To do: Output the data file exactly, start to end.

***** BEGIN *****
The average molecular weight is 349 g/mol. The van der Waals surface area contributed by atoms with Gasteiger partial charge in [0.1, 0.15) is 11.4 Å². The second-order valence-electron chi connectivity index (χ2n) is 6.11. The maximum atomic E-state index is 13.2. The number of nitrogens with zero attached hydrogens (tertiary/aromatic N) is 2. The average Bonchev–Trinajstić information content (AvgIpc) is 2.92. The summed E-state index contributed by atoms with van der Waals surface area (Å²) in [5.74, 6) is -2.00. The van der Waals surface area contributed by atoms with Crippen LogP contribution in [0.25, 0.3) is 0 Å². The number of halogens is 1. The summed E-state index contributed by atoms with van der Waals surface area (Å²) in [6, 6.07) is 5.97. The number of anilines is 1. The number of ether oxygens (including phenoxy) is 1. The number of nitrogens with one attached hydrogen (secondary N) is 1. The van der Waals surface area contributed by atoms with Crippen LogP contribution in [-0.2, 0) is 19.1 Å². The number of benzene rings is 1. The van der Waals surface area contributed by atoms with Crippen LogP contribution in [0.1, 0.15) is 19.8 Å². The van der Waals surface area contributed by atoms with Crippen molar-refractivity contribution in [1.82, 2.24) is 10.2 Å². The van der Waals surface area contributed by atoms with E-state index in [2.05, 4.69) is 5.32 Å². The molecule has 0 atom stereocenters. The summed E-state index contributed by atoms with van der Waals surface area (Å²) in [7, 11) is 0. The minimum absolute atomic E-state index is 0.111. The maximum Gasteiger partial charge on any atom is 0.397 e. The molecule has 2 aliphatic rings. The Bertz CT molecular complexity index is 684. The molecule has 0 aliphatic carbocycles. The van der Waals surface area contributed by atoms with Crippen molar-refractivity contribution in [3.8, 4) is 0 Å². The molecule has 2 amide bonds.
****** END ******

The average molecular weight is 349 g/mol. The van der Waals surface area contributed by atoms with Gasteiger partial charge in [0.1, 0.15) is 11.4 Å². The second-order valence-electron chi connectivity index (χ2n) is 6.11. The maximum atomic E-state index is 13.2. The number of nitrogens with zero attached hydrogens (tertiary/aromatic N) is 2. The average Bonchev–Trinajstić information content (AvgIpc) is 2.92. The summed E-state index contributed by atoms with van der Waals surface area (Å²) in [5.74, 6) is -2.00. The van der Waals surface area contributed by atoms with Crippen LogP contribution in [0.25, 0.3) is 0 Å². The number of halogens is 1. The summed E-state index contributed by atoms with van der Waals surface area (Å²) in [6, 6.07) is 5.97. The number of anilines is 1. The number of ether oxygens (including phenoxy) is 1. The number of nitrogens with one attached hydrogen (secondary N) is 1. The van der Waals surface area contributed by atoms with Crippen LogP contribution in [-0.2, 0) is 19.1 Å². The number of benzene rings is 1. The van der Waals surface area contributed by atoms with Crippen LogP contribution in [0.1, 0.15) is 19.8 Å². The van der Waals surface area contributed by atoms with Crippen molar-refractivity contribution in [1.82, 2.24) is 10.2 Å². The van der Waals surface area contributed by atoms with E-state index in [2.05, 4.69) is 5.32 Å². The molecule has 0 atom stereocenters. The summed E-state index contributed by atoms with van der Waals surface area (Å²) in [7, 11) is 0. The minimum absolute atomic E-state index is 0.111. The maximum Gasteiger partial charge on any atom is 0.397 e. The molecule has 2 aliphatic rings. The Bertz CT molecular complexity index is 684. The molecule has 0 aliphatic carbocycles. The van der Waals surface area contributed by atoms with Crippen molar-refractivity contribution in [3.8, 4) is 0 Å². The molecule has 2 amide bonds.